Russia Reform Monitor No. 2298

Related Categories: Democracy and Governance; Human Rights and Humanitarian Issues; Corruption; Russia; Ukraine

The government of Ukrainian president Petro Poroshenko is angling for closer European integration. Poroshenko has formally signed a constitutional amendment committing his country to becoming a member of both the Atlantic Alliance and the European Union. In an address before the country's legislature, Poroshenko said that he sees securing a Euro-Atlantic trajectory for Ukraine to be the "strategic mission" of his administration, and laid out that Ukraine should "submit a request for EU membership and receive a NATO membership action plan no later than 2023." (Radio Free Europe/Radio Liberty, February 19, 2019)

[EDITORS' NOTE: The initiative represents the latest move in an ongoing effort by authorities in Kyiv to hedge against ongoing Russian aggression by more closely tethering Ukraine to Europe - a step that European leaders like European Council president Donald Tusk have wholeheartedly endorsed. The move also has distinctly domestic political overtones, however, allowing Poroshenko to burnish his pro-Western credentials ahead of Ukraine's looming presidential election, which is slated to take place in late March.]

In his most recent State of the Nation address, which took place on February 20th, Russian President Vladimir Putin focused heavily on his government's mounting domestic troubles. In the face of declining approval ratings and a challenging economic environment burdened by Western sanctions, Putin made sweeping promises to revitalize the country and modernize infrastructure. Citing ambitious projects like the construction of a new railway bridge to the Crimean Peninsula, planned IT improvements in schools, and simplification of the foreign visa process, he vowed to combat poverty, reverse the falling birth rate, and boost Russia's annual economic growth above three percent by 2021.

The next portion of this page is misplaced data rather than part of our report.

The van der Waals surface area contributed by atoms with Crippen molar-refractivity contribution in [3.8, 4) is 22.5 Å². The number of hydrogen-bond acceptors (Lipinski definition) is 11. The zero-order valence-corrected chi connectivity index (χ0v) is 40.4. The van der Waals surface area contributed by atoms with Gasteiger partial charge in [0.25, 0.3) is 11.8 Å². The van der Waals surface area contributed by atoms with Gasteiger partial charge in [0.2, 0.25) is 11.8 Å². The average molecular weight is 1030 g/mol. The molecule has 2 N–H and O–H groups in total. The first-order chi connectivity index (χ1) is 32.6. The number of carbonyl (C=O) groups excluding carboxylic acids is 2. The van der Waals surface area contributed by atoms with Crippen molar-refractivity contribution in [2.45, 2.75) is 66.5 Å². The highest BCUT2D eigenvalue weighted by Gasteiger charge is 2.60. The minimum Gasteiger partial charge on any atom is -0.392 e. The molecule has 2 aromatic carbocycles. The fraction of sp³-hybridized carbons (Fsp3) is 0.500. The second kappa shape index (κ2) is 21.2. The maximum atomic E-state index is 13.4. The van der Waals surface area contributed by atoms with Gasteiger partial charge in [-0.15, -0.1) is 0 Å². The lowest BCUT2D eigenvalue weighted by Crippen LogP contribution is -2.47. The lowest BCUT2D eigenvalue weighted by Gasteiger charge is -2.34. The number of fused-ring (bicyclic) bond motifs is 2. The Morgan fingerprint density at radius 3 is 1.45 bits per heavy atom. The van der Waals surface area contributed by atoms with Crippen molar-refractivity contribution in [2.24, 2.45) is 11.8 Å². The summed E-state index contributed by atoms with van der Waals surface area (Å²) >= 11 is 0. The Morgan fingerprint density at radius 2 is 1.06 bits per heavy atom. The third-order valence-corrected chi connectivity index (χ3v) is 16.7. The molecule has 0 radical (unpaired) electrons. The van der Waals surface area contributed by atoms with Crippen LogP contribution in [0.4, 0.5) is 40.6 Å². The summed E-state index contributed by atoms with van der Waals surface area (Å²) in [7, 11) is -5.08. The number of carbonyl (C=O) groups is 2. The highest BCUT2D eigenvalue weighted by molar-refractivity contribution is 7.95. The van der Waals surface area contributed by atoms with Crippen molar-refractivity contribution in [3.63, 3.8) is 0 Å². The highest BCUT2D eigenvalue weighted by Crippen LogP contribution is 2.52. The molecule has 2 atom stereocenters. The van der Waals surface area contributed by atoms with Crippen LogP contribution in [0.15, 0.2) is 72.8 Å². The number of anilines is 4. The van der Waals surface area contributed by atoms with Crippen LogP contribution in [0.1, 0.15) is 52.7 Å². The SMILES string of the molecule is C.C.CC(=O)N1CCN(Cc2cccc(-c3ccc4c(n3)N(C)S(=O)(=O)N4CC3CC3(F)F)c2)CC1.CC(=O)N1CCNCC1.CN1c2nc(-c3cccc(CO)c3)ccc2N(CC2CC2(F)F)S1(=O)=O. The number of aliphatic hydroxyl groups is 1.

Putin's message on defense was just as bold: he condemned the U.S. decision to withdraw from the Intermediate-Range Nuclear Forces Treaty as a smokescreen for the American development of missile defense systems intended to undercut Russia. While denying that Russia wanted confrontation with the U.S. or with NATO, he threatened to target the United States should it choose to deploy intermediate-range missiles in Europe, asking "Can they count? I'm sure they can. Let them count the speed and range of the weapons systems we are developing." (The Moscow Times, February 20, 2019; Radio Free Europe/Radio Liberty, February 20, 2019)

A number of European think tanks have confirmed that they have been hacked in the run-up to this year's EU parliamentary elections. The German Council on Foreign Relations, the Aspen Institute in Europe, and the German Marshall Fund all were identified by Microsoft as the victims of cyber attacks most likely carried out by Strontium (also known as Fancy Bear), a hacker group linked directly to the Russian government. Microsoft added that the nature of the information targeted at these organizations provides additional confirmation that the attack was indeed orchestrated by a nation state, rather than by random cyber criminals. The hack has prompted the targeted organizations to bolster their cyber defenses, and Microsoft and Google have both offered to provide various threat-detection systems to think tanks and other political organizations to help strengthen their digital infrastructure. In a public statement, the president of the German Marshall Fund commented that the attacks were "a reminder that the assault on these [democratic] values is real and relentless." (Financial Times, February 20, 2019)

Igor Malashenko, a former Russian media executive and political analyst, was found dead in his home in Spain last month. Malashenko was the founder and president of NTV, a major independent TV channel critical of the Kremlin until the Russian government bought it out in the year 2000. He also worked on Boris Yeltsin's campaign in the 1990s and most recently served as the campaign manager for Ksenia Sobchak in last year's presidential elections. The Russian media is currently reporting that the death was a suicide, although no official sources have confirmed that assessment. (Fox News, February 25, 2019)